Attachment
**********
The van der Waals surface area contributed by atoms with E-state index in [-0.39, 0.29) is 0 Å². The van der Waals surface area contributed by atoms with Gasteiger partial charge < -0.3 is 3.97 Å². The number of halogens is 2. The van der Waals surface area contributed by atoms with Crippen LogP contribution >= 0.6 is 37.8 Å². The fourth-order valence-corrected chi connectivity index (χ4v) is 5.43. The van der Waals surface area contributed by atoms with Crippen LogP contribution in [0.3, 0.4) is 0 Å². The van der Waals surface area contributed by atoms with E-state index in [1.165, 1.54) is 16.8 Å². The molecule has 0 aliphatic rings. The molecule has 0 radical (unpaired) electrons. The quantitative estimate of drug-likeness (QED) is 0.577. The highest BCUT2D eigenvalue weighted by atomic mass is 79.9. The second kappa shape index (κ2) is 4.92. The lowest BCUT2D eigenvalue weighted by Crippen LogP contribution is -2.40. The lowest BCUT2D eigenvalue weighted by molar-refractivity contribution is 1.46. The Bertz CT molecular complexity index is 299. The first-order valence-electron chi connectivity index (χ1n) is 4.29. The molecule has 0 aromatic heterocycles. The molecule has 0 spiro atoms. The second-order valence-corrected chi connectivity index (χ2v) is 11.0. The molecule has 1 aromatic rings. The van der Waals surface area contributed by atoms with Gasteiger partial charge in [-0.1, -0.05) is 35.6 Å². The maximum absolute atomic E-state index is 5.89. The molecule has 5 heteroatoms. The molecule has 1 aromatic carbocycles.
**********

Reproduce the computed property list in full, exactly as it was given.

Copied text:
The van der Waals surface area contributed by atoms with E-state index in [-0.39, 0.29) is 0 Å². The van der Waals surface area contributed by atoms with Gasteiger partial charge < -0.3 is 3.97 Å². The number of halogens is 2. The van der Waals surface area contributed by atoms with Crippen LogP contribution >= 0.6 is 37.8 Å². The fourth-order valence-corrected chi connectivity index (χ4v) is 5.43. The van der Waals surface area contributed by atoms with Crippen LogP contribution in [0.3, 0.4) is 0 Å². The van der Waals surface area contributed by atoms with E-state index in [1.165, 1.54) is 16.8 Å². The molecule has 0 aliphatic rings. The molecule has 0 radical (unpaired) electrons. The quantitative estimate of drug-likeness (QED) is 0.577. The highest BCUT2D eigenvalue weighted by atomic mass is 79.9. The second kappa shape index (κ2) is 4.92. The lowest BCUT2D eigenvalue weighted by Crippen LogP contribution is -2.40. The lowest BCUT2D eigenvalue weighted by molar-refractivity contribution is 1.46. The Bertz CT molecular complexity index is 299. The first-order valence-electron chi connectivity index (χ1n) is 4.29. The molecule has 0 aromatic heterocycles. The molecule has 0 spiro atoms. The second-order valence-corrected chi connectivity index (χ2v) is 11.0. The molecule has 1 aromatic rings. The van der Waals surface area contributed by atoms with Gasteiger partial charge in [-0.1, -0.05) is 35.6 Å². The maximum absolute atomic E-state index is 5.89. The molecule has 5 heteroatoms. The molecule has 1 aromatic carbocycles.